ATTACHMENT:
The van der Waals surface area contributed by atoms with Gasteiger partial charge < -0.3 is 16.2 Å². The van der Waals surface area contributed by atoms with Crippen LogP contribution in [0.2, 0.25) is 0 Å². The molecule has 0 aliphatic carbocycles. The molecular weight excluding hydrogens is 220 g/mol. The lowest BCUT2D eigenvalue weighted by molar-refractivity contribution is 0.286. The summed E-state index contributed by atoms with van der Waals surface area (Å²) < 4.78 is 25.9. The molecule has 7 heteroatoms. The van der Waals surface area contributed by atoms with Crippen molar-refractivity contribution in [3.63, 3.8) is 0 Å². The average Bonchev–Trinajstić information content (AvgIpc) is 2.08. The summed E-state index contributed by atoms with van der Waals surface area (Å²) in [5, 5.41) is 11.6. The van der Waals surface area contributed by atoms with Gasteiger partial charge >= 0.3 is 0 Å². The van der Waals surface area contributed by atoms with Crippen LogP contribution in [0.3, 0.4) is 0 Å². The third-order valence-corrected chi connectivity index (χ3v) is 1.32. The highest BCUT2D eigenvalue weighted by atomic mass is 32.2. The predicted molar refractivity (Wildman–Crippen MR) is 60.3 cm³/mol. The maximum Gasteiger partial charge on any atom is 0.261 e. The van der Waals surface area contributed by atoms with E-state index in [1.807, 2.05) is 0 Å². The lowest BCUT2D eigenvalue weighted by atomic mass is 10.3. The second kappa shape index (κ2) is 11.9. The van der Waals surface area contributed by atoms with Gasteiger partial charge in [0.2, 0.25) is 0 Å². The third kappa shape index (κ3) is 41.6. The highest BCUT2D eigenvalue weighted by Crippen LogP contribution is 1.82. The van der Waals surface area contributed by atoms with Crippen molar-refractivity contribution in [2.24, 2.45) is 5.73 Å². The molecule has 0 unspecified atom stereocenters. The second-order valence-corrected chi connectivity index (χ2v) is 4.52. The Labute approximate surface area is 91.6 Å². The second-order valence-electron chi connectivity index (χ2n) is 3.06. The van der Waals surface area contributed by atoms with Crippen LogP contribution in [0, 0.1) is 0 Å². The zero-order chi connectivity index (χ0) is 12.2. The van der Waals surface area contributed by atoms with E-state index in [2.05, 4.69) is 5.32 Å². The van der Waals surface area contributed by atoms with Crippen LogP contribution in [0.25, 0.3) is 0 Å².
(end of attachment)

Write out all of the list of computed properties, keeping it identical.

The van der Waals surface area contributed by atoms with Gasteiger partial charge < -0.3 is 16.2 Å². The van der Waals surface area contributed by atoms with Crippen LogP contribution in [0.2, 0.25) is 0 Å². The molecule has 0 aliphatic carbocycles. The molecular weight excluding hydrogens is 220 g/mol. The lowest BCUT2D eigenvalue weighted by molar-refractivity contribution is 0.286. The summed E-state index contributed by atoms with van der Waals surface area (Å²) < 4.78 is 25.9. The molecule has 7 heteroatoms. The van der Waals surface area contributed by atoms with Crippen molar-refractivity contribution in [3.63, 3.8) is 0 Å². The average Bonchev–Trinajstić information content (AvgIpc) is 2.08. The summed E-state index contributed by atoms with van der Waals surface area (Å²) in [5, 5.41) is 11.6. The van der Waals surface area contributed by atoms with Gasteiger partial charge >= 0.3 is 0 Å². The van der Waals surface area contributed by atoms with Crippen LogP contribution in [0.3, 0.4) is 0 Å². The third-order valence-corrected chi connectivity index (χ3v) is 1.32. The highest BCUT2D eigenvalue weighted by atomic mass is 32.2. The predicted molar refractivity (Wildman–Crippen MR) is 60.3 cm³/mol. The maximum Gasteiger partial charge on any atom is 0.261 e. The van der Waals surface area contributed by atoms with E-state index in [1.807, 2.05) is 0 Å². The lowest BCUT2D eigenvalue weighted by atomic mass is 10.3. The second kappa shape index (κ2) is 11.9. The van der Waals surface area contributed by atoms with Gasteiger partial charge in [0.2, 0.25) is 0 Å². The third kappa shape index (κ3) is 41.6. The highest BCUT2D eigenvalue weighted by Crippen LogP contribution is 1.82. The van der Waals surface area contributed by atoms with Crippen molar-refractivity contribution in [2.24, 2.45) is 5.73 Å². The molecule has 0 unspecified atom stereocenters. The second-order valence-corrected chi connectivity index (χ2v) is 4.52. The Labute approximate surface area is 91.6 Å². The second-order valence-electron chi connectivity index (χ2n) is 3.06. The van der Waals surface area contributed by atoms with Crippen LogP contribution in [0, 0.1) is 0 Å². The zero-order chi connectivity index (χ0) is 12.2. The van der Waals surface area contributed by atoms with E-state index in [2.05, 4.69) is 5.32 Å². The van der Waals surface area contributed by atoms with Crippen LogP contribution in [0.25, 0.3) is 0 Å².